The VA may not remove or demote an employee during the pendency of a whistle blower complaint made to the VA Office of Special Counsel or to the central whistle blower office until a final decision has been made.
The Special Counsel may terminate an investigation of a prohibited personnel practice alleged by a VA employee or former employee after it has given the individual a written statement of the reasons for the termination.
(Sec. 3) An individual's appointment to a permanent position within the competitive service or as a career appointee within the Senior Executive Service (SES) shall become final after an 18-month probationary period, which the VA may extend. Final appointment shall be made by the employee's supervisor.
(Sec. 4) There is established an additional method for filing whistle blower complaints in which a VA employee may file such complaints with his or her immediate and next-level supervisors, and ultimately with the VA after having properly filed a complaint at each supervisory level.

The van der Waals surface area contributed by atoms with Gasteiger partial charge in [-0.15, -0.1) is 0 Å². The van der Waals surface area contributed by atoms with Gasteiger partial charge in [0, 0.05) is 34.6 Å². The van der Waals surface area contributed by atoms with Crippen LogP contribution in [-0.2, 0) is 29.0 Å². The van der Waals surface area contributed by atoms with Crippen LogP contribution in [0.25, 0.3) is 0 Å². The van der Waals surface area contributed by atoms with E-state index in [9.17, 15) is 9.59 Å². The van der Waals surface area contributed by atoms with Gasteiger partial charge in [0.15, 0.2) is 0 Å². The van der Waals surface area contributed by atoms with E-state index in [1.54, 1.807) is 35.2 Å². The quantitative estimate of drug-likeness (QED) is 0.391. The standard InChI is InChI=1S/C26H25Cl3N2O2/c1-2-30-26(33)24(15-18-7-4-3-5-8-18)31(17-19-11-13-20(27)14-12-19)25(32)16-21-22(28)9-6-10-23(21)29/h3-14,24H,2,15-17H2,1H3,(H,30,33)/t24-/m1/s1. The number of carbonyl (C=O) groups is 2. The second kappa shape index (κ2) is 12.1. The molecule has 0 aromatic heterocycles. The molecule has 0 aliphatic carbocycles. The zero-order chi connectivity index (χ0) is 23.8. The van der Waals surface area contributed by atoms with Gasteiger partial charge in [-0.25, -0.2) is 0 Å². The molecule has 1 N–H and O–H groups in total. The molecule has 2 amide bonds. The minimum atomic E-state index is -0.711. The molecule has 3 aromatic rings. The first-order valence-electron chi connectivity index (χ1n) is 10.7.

If a supervisor makes a positive determination regarding such complaint the VA shall: (1) inform the employee of the ability to volunteer for a transfer, and (2) give preference to such transfer.
The VA may not exempt any employee from such whistle blower coverage.
The central whistle blower office shall be responsible for investigating all VA whistle blower complaints, regardless of whether such complaints are made by or against an employee who is not a SES member.
The VA shall ensure that the central whistle blower office:
is not an element of the Office of the General Counsel; is not headed by an official who reports to the General Counsel; does not provide, or receive from, the General Counsel any information regarding a whistle blower complaint except pursuant to an action regarding the complaint before an administrative body or court; and does not provide advice to the General Counsel. The VA shall carry out the following adverse actions against a supervisor who commits a prohibited personnel action relating to a whistle blower complaint: